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3. Objects and Data

Rlab is, in a sense, an object oriented language. The term ``object oriented'' is used with some trepidation, since the term has itself been overloaded to the point of becoming unintelligible. Although Rlab does not support all of the concepts of the more classical object-oriented languages like Smalltalk it does offer some features of an object-oriented language. Operator overloading is one concept Rlab supports. For example, the behavior of the mathematical operators is dictated by the arguments, or objects.

There are several predefined classes, they are:


This class is the most widely used class in Rlab. The numeric class, abbreviated for use as num consists of two dimensional arrays or matrices. Subsets of this class include real and complex matrices, in both dense and sparse storage formats.


The string class consists of two dimensional arrays of variable length strings. Much of the syntax used for working with string arrays is directly derived from the numeric array class.


The list class provides a convenient, and user definable method for grouping related sets of data and functions. The list class is implemented as an N-dimensional associative array.


The function class consists of both builtin and user-defined functions. If your computing platform supports runtime dynamic linking, then you can add builtin function via the dlopen interface.

We will stick with conventional object oriented terminology, and call an instantiation of a class an object. All objects have members. The members themselves are other objects. The syntax for accessing an object's members is the same syntax used for list members (see Section lists ). To see what an objects members are named use the members function. Members returns a string matrix containing the names of an objects members, like so:

> a = rand(3,4);
> members(a)
nr       nc       n        class    type     storage  

The objects members can be referenced with either the formal string syntax like:

> a.["nr"]

Or, the shorthand notation can be used:


The formal notation is useful when you need variable evaluation:

> for (i in members(a)) { printf("%10s\t%s\n", i, a.[i]); }
        nr      3
        nc      4
         n      12
     class      num
      type      real
   storage      dense

An object's predefined members can be considered "read-only". That is, the user cannot change these member's values without changing the object itself. For example: the nr member of a matrix denotes the number of rows in the matrix. This member cannot be directly modified by the user. The only way to change the number of rows member is to actually add, or delete rows from the object.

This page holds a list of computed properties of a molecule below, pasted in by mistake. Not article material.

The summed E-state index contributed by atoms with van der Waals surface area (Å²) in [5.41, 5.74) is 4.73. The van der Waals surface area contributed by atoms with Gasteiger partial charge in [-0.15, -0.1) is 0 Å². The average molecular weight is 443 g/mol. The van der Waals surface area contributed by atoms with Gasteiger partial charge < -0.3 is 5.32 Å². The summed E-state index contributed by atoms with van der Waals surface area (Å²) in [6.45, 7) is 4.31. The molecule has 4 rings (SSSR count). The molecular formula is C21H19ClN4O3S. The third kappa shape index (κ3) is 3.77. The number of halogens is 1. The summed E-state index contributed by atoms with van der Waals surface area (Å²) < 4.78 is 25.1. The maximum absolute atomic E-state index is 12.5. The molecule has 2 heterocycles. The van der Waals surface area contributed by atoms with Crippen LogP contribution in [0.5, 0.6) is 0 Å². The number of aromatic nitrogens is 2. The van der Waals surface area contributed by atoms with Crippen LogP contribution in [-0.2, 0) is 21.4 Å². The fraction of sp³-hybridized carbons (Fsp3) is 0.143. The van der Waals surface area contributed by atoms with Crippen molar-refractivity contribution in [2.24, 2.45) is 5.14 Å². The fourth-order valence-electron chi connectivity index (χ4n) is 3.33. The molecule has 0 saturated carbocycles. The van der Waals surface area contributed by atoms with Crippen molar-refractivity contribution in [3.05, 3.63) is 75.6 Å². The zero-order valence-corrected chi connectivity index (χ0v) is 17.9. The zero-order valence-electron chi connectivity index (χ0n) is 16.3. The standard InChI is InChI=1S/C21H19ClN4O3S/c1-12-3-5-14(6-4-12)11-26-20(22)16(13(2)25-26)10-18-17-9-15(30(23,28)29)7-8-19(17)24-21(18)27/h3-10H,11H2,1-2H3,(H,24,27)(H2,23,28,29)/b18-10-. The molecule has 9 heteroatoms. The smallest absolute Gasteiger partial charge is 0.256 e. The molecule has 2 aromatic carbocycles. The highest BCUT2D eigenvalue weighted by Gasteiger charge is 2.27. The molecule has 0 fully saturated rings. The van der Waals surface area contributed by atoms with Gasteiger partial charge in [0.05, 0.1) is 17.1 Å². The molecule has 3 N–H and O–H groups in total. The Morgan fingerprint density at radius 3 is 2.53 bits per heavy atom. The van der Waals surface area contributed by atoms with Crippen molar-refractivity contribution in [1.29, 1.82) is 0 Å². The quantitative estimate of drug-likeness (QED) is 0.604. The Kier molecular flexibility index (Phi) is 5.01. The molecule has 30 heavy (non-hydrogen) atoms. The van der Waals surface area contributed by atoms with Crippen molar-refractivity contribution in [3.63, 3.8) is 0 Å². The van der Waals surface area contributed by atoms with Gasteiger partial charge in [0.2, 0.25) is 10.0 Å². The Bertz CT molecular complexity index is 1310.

Additional members can be added to any object. Additional object members are arbitrary, and can be modified after creation. For example:

> a = rand(3,4);
> a.rid = [1;2;3];
> a.cid = 1:3;
> a
     0.91      0.265     0.0918      0.915  
    0.112        0.7      0.902      0.441  
    0.299       0.95       0.96     0.0735  
> a.rid
> a.cid
        1          2          3  
> a.rid = ["row1", "row2", "row3"]
     0.91      0.265     0.0918      0.915  
    0.112        0.7      0.902      0.441  
    0.299       0.95       0.96     0.0735  
> a.rid
row1  row2  row3  

show and whos are useful functions for displaying object information. show displays an objects members, and their values, iff the values are scalar. Otherwise show displays the member's own attributes. For example:

> a = rand(3,4);
> a.row_id = (1:3)';
> a.col_id = 1:4;
> show(a);
        nr                  :   3
        nc                  :   4
        n                   :   12
        class               :   num
        type                :   real
        storage             :   dense
        col_id              :   num, real, dense, 1x4
        row_id              :   num, real, dense, 3x1

whos will display the object information for each member (with the exception of members that are functions) in addition to more detailed information about the size in bytes of each object.

> whos(a)
        Name            Class   Type    Size            NBytes
        nr              num     real    1       1       8
        nc              num     real    1       1       8
        n               num     real    1       1       8
        class           string  string  1       1       7
        type            string  string  1       1       8
        storage         string  string  1       1       9
        col_id          num     real    1       4       32
        row_id          num     real    3       1       24
Total MBytes = 0.000104